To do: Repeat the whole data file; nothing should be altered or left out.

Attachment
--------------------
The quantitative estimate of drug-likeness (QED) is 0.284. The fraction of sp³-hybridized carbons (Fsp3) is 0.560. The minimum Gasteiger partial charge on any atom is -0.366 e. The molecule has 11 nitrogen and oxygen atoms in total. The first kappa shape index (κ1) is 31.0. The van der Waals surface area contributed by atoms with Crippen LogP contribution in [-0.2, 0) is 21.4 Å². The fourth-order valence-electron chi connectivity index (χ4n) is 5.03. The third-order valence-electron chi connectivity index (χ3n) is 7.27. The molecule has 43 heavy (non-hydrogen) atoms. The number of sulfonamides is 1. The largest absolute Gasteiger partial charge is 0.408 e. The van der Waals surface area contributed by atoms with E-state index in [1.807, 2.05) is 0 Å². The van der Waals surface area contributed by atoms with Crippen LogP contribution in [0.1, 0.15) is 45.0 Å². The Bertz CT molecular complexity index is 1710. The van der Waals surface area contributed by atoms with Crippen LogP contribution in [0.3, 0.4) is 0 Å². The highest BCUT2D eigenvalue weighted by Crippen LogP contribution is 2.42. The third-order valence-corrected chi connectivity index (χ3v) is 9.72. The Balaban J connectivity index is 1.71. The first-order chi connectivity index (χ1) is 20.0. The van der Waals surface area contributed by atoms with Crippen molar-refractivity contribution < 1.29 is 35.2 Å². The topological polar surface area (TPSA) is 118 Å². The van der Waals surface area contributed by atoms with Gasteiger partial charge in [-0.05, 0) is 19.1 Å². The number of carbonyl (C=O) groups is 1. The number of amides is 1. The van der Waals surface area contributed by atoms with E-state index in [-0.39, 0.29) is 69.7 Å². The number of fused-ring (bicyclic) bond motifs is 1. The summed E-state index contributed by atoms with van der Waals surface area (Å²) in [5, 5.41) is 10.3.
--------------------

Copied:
The quantitative estimate of drug-likeness (QED) is 0.284. The fraction of sp³-hybridized carbons (Fsp3) is 0.560. The minimum Gasteiger partial charge on any atom is -0.366 e. The molecule has 11 nitrogen and oxygen atoms in total. The first kappa shape index (κ1) is 31.0. The van der Waals surface area contributed by atoms with Crippen LogP contribution in [-0.2, 0) is 21.4 Å². The fourth-order valence-electron chi connectivity index (χ4n) is 5.03. The third-order valence-electron chi connectivity index (χ3n) is 7.27. The molecule has 43 heavy (non-hydrogen) atoms. The number of sulfonamides is 1. The largest absolute Gasteiger partial charge is 0.408 e. The van der Waals surface area contributed by atoms with E-state index in [1.807, 2.05) is 0 Å². The van der Waals surface area contributed by atoms with Crippen LogP contribution in [0.1, 0.15) is 45.0 Å². The Bertz CT molecular complexity index is 1710. The van der Waals surface area contributed by atoms with Crippen LogP contribution in [0.3, 0.4) is 0 Å². The highest BCUT2D eigenvalue weighted by Crippen LogP contribution is 2.42. The third-order valence-corrected chi connectivity index (χ3v) is 9.72. The Balaban J connectivity index is 1.71. The first-order chi connectivity index (χ1) is 20.0. The van der Waals surface area contributed by atoms with Crippen molar-refractivity contribution < 1.29 is 35.2 Å². The topological polar surface area (TPSA) is 118 Å². The van der Waals surface area contributed by atoms with Gasteiger partial charge in [-0.05, 0) is 19.1 Å². The number of carbonyl (C=O) groups is 1. The number of amides is 1. The van der Waals surface area contributed by atoms with E-state index in [-0.39, 0.29) is 69.7 Å². The number of fused-ring (bicyclic) bond motifs is 1. The summed E-state index contributed by atoms with van der Waals surface area (Å²) in [5, 5.41) is 10.3.